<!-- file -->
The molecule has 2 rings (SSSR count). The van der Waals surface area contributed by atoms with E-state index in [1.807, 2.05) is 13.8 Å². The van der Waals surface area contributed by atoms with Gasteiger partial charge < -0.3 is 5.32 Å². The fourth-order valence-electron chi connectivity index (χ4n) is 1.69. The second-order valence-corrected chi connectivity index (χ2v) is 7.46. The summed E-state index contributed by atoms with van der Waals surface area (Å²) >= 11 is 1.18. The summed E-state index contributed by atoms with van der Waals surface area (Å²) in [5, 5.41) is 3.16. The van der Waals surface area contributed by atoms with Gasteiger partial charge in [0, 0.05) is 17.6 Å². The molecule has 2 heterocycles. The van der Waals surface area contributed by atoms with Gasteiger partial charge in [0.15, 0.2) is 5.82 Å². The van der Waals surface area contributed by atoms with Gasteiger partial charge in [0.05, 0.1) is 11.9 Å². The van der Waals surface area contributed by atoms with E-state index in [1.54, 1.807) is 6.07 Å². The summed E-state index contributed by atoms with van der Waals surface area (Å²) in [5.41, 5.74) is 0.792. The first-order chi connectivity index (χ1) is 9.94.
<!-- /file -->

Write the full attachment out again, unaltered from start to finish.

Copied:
The molecule has 2 rings (SSSR count). The van der Waals surface area contributed by atoms with E-state index in [1.807, 2.05) is 13.8 Å². The van der Waals surface area contributed by atoms with Gasteiger partial charge < -0.3 is 5.32 Å². The fourth-order valence-electron chi connectivity index (χ4n) is 1.69. The second-order valence-corrected chi connectivity index (χ2v) is 7.46. The summed E-state index contributed by atoms with van der Waals surface area (Å²) >= 11 is 1.18. The summed E-state index contributed by atoms with van der Waals surface area (Å²) in [5, 5.41) is 3.16. The van der Waals surface area contributed by atoms with Gasteiger partial charge in [0, 0.05) is 17.6 Å². The molecule has 2 heterocycles. The van der Waals surface area contributed by atoms with Gasteiger partial charge in [0.15, 0.2) is 5.82 Å². The van der Waals surface area contributed by atoms with Gasteiger partial charge in [0.05, 0.1) is 11.9 Å². The van der Waals surface area contributed by atoms with E-state index in [1.54, 1.807) is 6.07 Å². The summed E-state index contributed by atoms with van der Waals surface area (Å²) in [5.41, 5.74) is 0.792. The first-order chi connectivity index (χ1) is 9.94.